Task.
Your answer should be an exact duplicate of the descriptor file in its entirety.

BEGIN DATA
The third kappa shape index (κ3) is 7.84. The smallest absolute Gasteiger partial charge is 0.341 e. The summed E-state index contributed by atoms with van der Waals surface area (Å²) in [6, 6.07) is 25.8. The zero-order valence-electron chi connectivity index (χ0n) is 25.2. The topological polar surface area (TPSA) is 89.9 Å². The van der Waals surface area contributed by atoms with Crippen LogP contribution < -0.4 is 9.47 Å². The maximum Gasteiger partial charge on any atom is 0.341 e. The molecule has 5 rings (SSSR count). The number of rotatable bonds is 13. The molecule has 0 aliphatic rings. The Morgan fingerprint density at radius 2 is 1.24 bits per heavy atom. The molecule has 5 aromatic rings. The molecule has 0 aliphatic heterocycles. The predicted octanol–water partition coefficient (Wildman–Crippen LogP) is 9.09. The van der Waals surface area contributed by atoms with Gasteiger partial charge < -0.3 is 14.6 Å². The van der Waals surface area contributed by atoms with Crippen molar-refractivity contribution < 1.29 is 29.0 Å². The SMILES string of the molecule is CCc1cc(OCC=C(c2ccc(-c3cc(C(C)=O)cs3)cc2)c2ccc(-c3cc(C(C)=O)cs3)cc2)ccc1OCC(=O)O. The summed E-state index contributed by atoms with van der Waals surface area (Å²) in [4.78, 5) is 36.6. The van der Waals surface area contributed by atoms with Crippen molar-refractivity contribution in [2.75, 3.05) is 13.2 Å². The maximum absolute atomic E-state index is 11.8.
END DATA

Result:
The third kappa shape index (κ3) is 7.84. The smallest absolute Gasteiger partial charge is 0.341 e. The summed E-state index contributed by atoms with van der Waals surface area (Å²) in [6, 6.07) is 25.8. The zero-order valence-electron chi connectivity index (χ0n) is 25.2. The topological polar surface area (TPSA) is 89.9 Å². The van der Waals surface area contributed by atoms with Crippen LogP contribution < -0.4 is 9.47 Å². The maximum Gasteiger partial charge on any atom is 0.341 e. The molecule has 5 rings (SSSR count). The number of rotatable bonds is 13. The molecule has 0 aliphatic rings. The Morgan fingerprint density at radius 2 is 1.24 bits per heavy atom. The molecule has 5 aromatic rings. The molecule has 0 aliphatic heterocycles. The predicted octanol–water partition coefficient (Wildman–Crippen LogP) is 9.09. The van der Waals surface area contributed by atoms with Gasteiger partial charge < -0.3 is 14.6 Å². The van der Waals surface area contributed by atoms with Crippen molar-refractivity contribution < 1.29 is 29.0 Å². The SMILES string of the molecule is CCc1cc(OCC=C(c2ccc(-c3cc(C(C)=O)cs3)cc2)c2ccc(-c3cc(C(C)=O)cs3)cc2)ccc1OCC(=O)O. The summed E-state index contributed by atoms with van der Waals surface area (Å²) in [4.78, 5) is 36.6. The van der Waals surface area contributed by atoms with Crippen molar-refractivity contribution in [2.75, 3.05) is 13.2 Å². The maximum absolute atomic E-state index is 11.8.